gun public domainUntil that glorious day of redemption, in grace we confess there shall always be a gap between principle and practice. So we make and deal with decisions and policy for collective life with incomplete knowledge and less-than-righteous motives. “I do not understand my own actions. For I do not do what I want, but I do the very thing I hate.” (Rom 7:16) Even if we give the benefit of the doubt and assume an honest attempt has been made to employ the coercive instruments of civil power for the overall health of the nation and world, we as Christians are called to confess when the results reveal failure and unintended consequences, when our rigid stand for one principle results in the violation of other equally or more important principles. And right now, we must confess that what some have thought were decent and orderly principles – “just say no” to drugs and “tough on crime” – have resulted in the indecent and disorderly practice of saying yes to violence, corruption, prejudicial enforcement of the law, and poor stewardship of collective resources.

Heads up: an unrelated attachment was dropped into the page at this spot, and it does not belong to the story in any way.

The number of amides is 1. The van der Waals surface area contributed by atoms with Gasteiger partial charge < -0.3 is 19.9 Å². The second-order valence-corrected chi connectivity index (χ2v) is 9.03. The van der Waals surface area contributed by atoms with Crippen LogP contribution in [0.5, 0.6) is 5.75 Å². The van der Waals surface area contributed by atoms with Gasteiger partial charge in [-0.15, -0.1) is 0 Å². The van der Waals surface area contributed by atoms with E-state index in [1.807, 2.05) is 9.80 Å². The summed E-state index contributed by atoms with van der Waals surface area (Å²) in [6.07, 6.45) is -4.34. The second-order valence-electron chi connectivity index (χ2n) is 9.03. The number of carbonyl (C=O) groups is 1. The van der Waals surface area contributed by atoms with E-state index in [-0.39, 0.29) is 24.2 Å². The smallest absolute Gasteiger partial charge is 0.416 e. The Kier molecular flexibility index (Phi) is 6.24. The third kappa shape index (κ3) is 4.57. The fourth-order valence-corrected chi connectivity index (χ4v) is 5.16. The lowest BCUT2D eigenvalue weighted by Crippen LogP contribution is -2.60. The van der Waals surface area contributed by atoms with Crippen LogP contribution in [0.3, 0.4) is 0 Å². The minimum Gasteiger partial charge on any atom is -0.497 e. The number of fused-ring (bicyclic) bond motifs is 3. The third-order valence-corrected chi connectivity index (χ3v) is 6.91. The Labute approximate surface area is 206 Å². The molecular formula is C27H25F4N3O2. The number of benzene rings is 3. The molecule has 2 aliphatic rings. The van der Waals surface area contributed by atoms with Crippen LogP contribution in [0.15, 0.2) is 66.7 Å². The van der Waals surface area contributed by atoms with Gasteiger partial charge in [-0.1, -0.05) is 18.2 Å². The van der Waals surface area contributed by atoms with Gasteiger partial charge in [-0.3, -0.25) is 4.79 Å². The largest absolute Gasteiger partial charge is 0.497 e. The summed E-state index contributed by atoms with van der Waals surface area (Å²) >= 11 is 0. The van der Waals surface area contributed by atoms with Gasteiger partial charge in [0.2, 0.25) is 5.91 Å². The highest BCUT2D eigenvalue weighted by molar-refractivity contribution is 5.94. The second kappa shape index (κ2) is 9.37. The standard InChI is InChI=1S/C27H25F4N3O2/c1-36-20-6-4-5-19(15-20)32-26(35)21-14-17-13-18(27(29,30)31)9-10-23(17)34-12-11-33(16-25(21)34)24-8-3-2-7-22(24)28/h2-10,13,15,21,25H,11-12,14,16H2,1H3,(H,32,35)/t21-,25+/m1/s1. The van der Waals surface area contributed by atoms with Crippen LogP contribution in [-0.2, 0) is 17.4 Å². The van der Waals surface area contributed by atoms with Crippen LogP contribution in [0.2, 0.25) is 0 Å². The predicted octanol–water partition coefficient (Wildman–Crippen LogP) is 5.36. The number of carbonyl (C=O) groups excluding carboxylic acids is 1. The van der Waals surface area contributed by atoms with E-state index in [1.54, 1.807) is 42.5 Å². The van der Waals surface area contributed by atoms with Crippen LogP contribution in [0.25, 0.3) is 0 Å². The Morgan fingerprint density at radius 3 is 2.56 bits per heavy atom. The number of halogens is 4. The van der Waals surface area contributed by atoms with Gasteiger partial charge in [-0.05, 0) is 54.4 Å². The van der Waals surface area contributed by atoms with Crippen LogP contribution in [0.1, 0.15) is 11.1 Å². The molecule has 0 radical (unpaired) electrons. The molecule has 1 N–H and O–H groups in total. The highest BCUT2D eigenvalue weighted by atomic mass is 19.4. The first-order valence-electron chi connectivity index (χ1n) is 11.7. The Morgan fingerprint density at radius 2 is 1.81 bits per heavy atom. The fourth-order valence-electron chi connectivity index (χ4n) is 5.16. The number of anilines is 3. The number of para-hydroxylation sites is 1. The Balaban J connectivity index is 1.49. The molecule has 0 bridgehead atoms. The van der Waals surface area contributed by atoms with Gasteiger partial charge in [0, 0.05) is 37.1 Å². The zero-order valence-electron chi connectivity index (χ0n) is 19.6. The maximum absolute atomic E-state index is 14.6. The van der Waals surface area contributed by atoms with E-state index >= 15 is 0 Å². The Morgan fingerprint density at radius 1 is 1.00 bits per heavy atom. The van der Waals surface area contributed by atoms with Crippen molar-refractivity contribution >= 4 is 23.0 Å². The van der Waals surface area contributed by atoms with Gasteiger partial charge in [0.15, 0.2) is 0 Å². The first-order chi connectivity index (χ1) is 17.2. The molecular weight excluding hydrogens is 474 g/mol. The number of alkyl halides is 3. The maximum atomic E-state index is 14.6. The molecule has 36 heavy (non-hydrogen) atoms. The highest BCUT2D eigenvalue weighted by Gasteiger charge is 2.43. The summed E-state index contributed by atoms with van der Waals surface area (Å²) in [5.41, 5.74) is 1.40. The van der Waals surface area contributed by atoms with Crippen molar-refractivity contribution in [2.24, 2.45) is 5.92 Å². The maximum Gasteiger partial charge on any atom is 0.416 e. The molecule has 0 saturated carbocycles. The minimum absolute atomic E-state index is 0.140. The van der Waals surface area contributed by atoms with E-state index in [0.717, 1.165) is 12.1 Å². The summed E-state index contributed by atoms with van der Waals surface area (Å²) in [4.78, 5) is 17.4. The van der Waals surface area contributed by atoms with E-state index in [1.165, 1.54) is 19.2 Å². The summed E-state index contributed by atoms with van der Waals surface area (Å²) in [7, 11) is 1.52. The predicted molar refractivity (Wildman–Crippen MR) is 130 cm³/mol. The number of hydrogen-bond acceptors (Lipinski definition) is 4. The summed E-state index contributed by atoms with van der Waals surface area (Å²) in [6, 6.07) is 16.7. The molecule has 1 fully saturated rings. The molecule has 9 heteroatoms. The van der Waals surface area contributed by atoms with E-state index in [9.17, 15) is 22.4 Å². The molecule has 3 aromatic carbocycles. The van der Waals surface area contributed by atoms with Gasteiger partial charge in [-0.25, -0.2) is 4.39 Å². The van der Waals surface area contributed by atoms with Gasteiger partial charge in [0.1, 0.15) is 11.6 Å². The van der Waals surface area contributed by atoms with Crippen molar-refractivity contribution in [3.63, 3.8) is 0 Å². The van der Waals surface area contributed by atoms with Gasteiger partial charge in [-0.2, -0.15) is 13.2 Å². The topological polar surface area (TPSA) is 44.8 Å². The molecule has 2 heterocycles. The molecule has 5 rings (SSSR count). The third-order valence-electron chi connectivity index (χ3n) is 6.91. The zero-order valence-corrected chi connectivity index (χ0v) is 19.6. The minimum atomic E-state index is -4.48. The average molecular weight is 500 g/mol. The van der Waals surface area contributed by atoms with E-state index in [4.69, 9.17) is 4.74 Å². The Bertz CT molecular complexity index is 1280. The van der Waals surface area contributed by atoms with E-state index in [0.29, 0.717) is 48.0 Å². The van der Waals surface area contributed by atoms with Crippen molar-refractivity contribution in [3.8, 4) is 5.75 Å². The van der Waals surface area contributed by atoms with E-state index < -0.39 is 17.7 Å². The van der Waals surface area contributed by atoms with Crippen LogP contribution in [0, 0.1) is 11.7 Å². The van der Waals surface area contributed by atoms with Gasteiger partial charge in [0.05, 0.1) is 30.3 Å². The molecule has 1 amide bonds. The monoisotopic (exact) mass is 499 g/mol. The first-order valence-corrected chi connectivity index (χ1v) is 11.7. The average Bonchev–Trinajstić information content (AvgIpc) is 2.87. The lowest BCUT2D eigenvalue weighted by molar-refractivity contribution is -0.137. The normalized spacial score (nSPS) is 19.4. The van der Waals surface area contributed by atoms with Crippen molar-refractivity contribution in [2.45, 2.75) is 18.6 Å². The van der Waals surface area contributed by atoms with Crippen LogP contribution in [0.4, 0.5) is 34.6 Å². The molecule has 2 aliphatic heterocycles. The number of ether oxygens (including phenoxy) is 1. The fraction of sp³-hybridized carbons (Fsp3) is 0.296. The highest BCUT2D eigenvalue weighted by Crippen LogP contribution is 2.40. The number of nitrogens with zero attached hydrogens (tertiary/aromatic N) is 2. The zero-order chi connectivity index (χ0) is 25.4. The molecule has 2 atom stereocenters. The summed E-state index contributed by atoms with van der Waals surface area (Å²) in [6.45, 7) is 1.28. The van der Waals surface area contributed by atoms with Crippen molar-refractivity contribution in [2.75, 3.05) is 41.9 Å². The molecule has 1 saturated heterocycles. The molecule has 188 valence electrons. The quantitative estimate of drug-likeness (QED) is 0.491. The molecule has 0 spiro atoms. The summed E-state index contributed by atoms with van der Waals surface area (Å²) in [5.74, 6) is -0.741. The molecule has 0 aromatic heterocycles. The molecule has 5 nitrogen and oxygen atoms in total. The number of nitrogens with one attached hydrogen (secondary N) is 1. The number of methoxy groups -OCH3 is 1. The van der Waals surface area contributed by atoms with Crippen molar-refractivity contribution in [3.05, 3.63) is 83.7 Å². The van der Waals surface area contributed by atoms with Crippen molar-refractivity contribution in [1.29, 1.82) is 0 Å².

Society in our fallen world naturally has a preferential option for the rich and powerful. Yet Jesus comes with a different plan and a different authority. Returning from the wilderness, filled with the power of the Spirit, Jesus returned to Galilee, to the synagogue in Nazareth, opened the scroll and read from the prophet Isaiah: